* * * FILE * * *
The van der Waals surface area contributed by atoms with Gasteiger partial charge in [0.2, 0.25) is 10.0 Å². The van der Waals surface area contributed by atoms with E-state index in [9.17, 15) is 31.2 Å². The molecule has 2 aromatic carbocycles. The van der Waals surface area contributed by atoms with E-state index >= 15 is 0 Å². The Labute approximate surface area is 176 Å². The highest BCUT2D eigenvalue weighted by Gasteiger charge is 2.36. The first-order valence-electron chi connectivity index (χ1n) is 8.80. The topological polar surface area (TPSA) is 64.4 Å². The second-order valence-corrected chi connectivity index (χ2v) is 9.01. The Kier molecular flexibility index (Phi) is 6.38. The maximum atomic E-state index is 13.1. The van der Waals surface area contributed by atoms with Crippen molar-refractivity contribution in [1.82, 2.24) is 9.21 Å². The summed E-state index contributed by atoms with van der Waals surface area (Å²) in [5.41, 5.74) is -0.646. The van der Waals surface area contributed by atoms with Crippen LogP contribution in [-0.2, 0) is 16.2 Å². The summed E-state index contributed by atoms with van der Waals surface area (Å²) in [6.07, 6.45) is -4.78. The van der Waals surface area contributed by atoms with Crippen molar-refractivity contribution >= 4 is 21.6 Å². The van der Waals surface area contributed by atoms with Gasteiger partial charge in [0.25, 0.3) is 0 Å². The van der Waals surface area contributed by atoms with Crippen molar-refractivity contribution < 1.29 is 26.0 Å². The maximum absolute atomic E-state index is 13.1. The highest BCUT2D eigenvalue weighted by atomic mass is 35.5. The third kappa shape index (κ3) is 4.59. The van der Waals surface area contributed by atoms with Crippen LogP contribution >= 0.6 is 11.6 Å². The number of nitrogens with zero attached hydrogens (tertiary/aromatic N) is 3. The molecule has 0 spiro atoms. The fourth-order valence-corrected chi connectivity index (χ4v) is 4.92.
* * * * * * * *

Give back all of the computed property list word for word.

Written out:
The van der Waals surface area contributed by atoms with Gasteiger partial charge in [0.2, 0.25) is 10.0 Å². The van der Waals surface area contributed by atoms with E-state index in [9.17, 15) is 31.2 Å². The molecule has 2 aromatic carbocycles. The van der Waals surface area contributed by atoms with E-state index >= 15 is 0 Å². The Labute approximate surface area is 176 Å². The highest BCUT2D eigenvalue weighted by Gasteiger charge is 2.36. The first-order valence-electron chi connectivity index (χ1n) is 8.80. The topological polar surface area (TPSA) is 64.4 Å². The second-order valence-corrected chi connectivity index (χ2v) is 9.01. The Kier molecular flexibility index (Phi) is 6.38. The maximum atomic E-state index is 13.1. The van der Waals surface area contributed by atoms with Crippen molar-refractivity contribution in [1.82, 2.24) is 9.21 Å². The summed E-state index contributed by atoms with van der Waals surface area (Å²) in [5.41, 5.74) is -0.646. The van der Waals surface area contributed by atoms with Crippen LogP contribution in [-0.2, 0) is 16.2 Å². The summed E-state index contributed by atoms with van der Waals surface area (Å²) in [6.07, 6.45) is -4.78. The van der Waals surface area contributed by atoms with Crippen molar-refractivity contribution >= 4 is 21.6 Å². The van der Waals surface area contributed by atoms with Gasteiger partial charge in [0.25, 0.3) is 0 Å². The van der Waals surface area contributed by atoms with Crippen molar-refractivity contribution < 1.29 is 26.0 Å². The maximum absolute atomic E-state index is 13.1. The highest BCUT2D eigenvalue weighted by atomic mass is 35.5. The third kappa shape index (κ3) is 4.59. The van der Waals surface area contributed by atoms with Crippen LogP contribution >= 0.6 is 11.6 Å². The number of nitrogens with zero attached hydrogens (tertiary/aromatic N) is 3. The molecule has 0 spiro atoms. The fourth-order valence-corrected chi connectivity index (χ4v) is 4.92.